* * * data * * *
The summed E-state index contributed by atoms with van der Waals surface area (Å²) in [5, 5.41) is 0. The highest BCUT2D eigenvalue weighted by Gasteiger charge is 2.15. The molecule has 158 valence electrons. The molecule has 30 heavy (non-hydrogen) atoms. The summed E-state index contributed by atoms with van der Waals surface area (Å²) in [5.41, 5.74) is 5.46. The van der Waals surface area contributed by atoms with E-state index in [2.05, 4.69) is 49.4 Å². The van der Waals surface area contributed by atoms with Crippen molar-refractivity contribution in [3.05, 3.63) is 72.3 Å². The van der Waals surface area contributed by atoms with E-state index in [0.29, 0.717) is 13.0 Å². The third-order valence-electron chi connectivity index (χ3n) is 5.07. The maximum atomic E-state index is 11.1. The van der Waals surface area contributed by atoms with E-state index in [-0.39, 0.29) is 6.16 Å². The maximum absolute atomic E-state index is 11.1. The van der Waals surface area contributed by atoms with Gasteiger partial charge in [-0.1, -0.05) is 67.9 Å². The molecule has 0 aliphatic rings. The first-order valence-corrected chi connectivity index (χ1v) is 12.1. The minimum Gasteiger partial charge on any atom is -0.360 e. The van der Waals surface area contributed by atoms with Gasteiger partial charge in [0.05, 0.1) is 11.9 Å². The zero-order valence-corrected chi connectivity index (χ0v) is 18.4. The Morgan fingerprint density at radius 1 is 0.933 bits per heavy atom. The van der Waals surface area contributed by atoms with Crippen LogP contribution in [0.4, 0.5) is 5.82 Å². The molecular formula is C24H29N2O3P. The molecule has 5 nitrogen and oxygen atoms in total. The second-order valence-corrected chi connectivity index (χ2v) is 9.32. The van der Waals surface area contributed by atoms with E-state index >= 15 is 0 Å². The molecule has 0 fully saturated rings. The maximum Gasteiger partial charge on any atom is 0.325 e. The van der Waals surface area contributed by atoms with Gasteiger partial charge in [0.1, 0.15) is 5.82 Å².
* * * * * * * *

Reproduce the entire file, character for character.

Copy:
The summed E-state index contributed by atoms with van der Waals surface area (Å²) in [5, 5.41) is 0. The highest BCUT2D eigenvalue weighted by Gasteiger charge is 2.15. The molecule has 158 valence electrons. The molecule has 30 heavy (non-hydrogen) atoms. The summed E-state index contributed by atoms with van der Waals surface area (Å²) in [5.41, 5.74) is 5.46. The van der Waals surface area contributed by atoms with E-state index in [2.05, 4.69) is 49.4 Å². The van der Waals surface area contributed by atoms with Crippen molar-refractivity contribution in [3.05, 3.63) is 72.3 Å². The van der Waals surface area contributed by atoms with E-state index in [0.29, 0.717) is 13.0 Å². The third-order valence-electron chi connectivity index (χ3n) is 5.07. The maximum atomic E-state index is 11.1. The van der Waals surface area contributed by atoms with E-state index in [-0.39, 0.29) is 6.16 Å². The maximum absolute atomic E-state index is 11.1. The van der Waals surface area contributed by atoms with Gasteiger partial charge in [-0.1, -0.05) is 67.9 Å². The molecule has 0 aliphatic rings. The first-order valence-corrected chi connectivity index (χ1v) is 12.1. The minimum Gasteiger partial charge on any atom is -0.360 e. The van der Waals surface area contributed by atoms with Gasteiger partial charge in [0.05, 0.1) is 11.9 Å². The zero-order valence-corrected chi connectivity index (χ0v) is 18.4. The Morgan fingerprint density at radius 1 is 0.933 bits per heavy atom. The van der Waals surface area contributed by atoms with Crippen LogP contribution in [0.4, 0.5) is 5.82 Å². The molecular formula is C24H29N2O3P. The molecule has 5 nitrogen and oxygen atoms in total. The second-order valence-corrected chi connectivity index (χ2v) is 9.32. The van der Waals surface area contributed by atoms with E-state index >= 15 is 0 Å². The molecule has 0 fully saturated rings. The maximum Gasteiger partial charge on any atom is 0.325 e. The van der Waals surface area contributed by atoms with Gasteiger partial charge in [0.1, 0.15) is 5.82 Å².